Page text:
JUBA, South Sudan — More than two years after South Sudan’s civil war began, its opposition leader landed in the capital, Juba, on Tuesday and was sworn in as vice president, a vital first step in the effort to bring the country back together.
South Sudan, the world’s youngest nation, was born in 2011 to great international fanfare. But shortly after independence, it spiraled into a civil war that killed tens of thousands and displaced more than two million people.
Nearly two years of peace negotiations in Ethiopia’s capital, Addis Ababa, yielded several cease-fires, and recommitments to cease-fires, that were broken almost immediately.
Now the return of the opposition leader, Riek Machar, puts him basically back where he had started, as the official No. 2 to his chief rival, President Salva Kiir.
Still, many analysts doubt that the two will work effectively together after so much blood has been spilled.
As Mr. Machar took his oath of office inside the presidential compound, soldiers were on guard outside. Near the main gate, a truck full of government troops sat a few feet away from a truck weighed down by opposition soldiers. Members of both groups looked glum, sweating under the oppressive heat.
Even before Mr. Machar landed, officials on his side were voicing doubts.
“Juba has not been demilitarized, and aerial bombardment is still happening in some areas of the country,” said Lt. Gen. Simon Gatwech Dual, who flew to Juba on Monday. “So maybe the government is not serious about peace. That could lead us back to war.”
The trouble began in the summer of 2013 after Mr. Machar said he would contend for the leadership of South Sudan’s governing party, the Sudan People’s Liberation Movement.
He was dismissed by Mr. Kiir in July, and fighting erupted in Juba that December, quickly splitting the nation along ethnic lines. Mr. Kiir belongs to the Dinka ethnic group, the country’s largest, while Mr. Machar is a Nuer, believed to be the second largest.
Opposition leaders say that Dinka soldiers hunted down and killed hundreds of Nuer civilians in a few days. Clashes then spread across the country as troops vied for control of South Sudan’s oil fields and regional capitals.
Fighters on both sides have been accused of mass atrocities, including rape, the wanton killing of civilians and the recruitment of child soldiers. The clashes were further complicated by smaller-scale divisions among the country’s ethnic groups, leaving no clear battle lines in the conflict.
In accordance with the negotiations, the opposition leader, Mr. Machar, who had been living in exile at eastern bases in South Sudan and in neighboring Ethiopia, had refused to return without the presence of 1,370 opposition soldiers in Juba, and the last of them arrived last week.
But recent events brought more disruptions: Mr. Machar was scheduled to be sworn in last Monday but postponed his flight to Juba because of disagreements with the government over how many soldiers would accompany him and his chief of general staff, General Gatwech. On Wednesday, the government agreed to allow 195 more opposition soldiers into the capital.
“The delays have been unfortunate,” Mr. Machar said on Tuesday, as he waited to board a plane that would take him to Juba. “I expected to be a little bit earlier, but the organization was problematic. Now I’m going to Juba, and hopefully I’ll take the oath. Then we start forming the transitional government of national unity.”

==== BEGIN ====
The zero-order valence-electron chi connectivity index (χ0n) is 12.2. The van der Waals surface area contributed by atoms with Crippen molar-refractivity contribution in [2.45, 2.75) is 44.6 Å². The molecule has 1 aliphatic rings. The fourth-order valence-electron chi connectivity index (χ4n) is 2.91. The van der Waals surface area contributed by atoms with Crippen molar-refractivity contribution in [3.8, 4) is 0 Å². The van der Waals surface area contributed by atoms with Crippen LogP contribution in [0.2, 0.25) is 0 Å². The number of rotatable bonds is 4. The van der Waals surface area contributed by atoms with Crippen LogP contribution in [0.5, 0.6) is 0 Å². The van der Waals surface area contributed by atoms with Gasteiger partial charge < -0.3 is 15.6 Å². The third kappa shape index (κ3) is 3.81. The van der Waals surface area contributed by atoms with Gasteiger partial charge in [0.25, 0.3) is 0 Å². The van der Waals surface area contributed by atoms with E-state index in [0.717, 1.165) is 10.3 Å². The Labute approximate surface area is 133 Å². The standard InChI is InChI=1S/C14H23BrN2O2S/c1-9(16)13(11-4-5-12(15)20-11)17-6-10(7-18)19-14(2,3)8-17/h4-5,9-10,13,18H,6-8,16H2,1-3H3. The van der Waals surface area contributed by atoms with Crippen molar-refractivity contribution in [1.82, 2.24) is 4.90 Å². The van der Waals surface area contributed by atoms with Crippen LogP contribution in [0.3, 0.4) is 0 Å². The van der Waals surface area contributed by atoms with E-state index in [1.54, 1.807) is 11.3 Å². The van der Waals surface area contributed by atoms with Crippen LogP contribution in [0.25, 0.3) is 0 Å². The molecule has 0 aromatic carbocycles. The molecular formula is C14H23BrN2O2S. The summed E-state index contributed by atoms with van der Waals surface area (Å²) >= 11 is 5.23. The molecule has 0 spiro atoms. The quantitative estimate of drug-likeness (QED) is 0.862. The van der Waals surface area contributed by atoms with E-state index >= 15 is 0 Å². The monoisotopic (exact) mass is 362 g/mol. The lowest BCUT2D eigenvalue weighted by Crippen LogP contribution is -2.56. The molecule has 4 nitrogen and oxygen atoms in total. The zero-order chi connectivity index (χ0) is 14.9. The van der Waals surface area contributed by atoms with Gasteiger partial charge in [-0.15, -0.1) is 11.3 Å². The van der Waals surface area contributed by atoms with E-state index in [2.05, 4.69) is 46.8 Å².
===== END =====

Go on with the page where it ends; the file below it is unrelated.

Despite the long-awaited moment, the mood in Juba was subdued. An idea to organize a public rally welcoming Mr. Machar was discussed, then discarded.
At the swearing-in ceremony, Mr. Kiir said a rally might take place in the future, without specifying when. He also apologized for the peace deal’s slow implementation, and said the country’s leaders were responsible.
“We acknowledge that there are unresolved issues related to the agreement,” he said. “But I promise we will equally resolve those matters amicably.”
While stationed at a rebel base about three months after the war began, Mr. Machar said Mr. Kiir had been “discredited” as a president. “I don’t know what sort of compromise would be reached with him remaining in power,” he added.
But the two sides signed an agreement in August that called for a transitional government in Juba. In February, Mr. Kiir announced that he would restore Mr. Machar as vice president.
An army spokesman, Lul Ruai Koang, said thousands of government troops had been moved to bases outside the city in accordance with the peace plan.
“The army is ready to receive the vice president, as shown by our compliance so far,” he said.
While Mr. Machar’s return to Juba appeared to be a concrete step toward reconciliation, serious questions remained.
Mr. Kiir’s decision in December to divide South Sudan’s 10 states into 28 and appoint new governors has disrupted the negotiations over power sharing. Analysts also warn that after years of bloodshed, a peaceful reintegration of opposition and government soldiers in Juba will be difficult.
General Gatwech said that while he intended to carry out the peace deal, his troops had the right to defend themselves if necessary.
At the United Nations on Tuesday, Secretary General Ban Ki-moonwelcomed the news of Mr. Machar’s reinstatement and urged the “immediate formation” of the transitional government for the country, where United Nations peacekeepers have been sheltering tens of thousands of displaced civilians.
Mr. Ban also announced the appointment of a veteran Nigerian diplomat, Abiodun Oluremi Bashua, to lead an inquiry into an attack two months ago on the United Nations peacekeeping base in the northern area of Malakal that left at least 25 civilians dead and 144 wounded.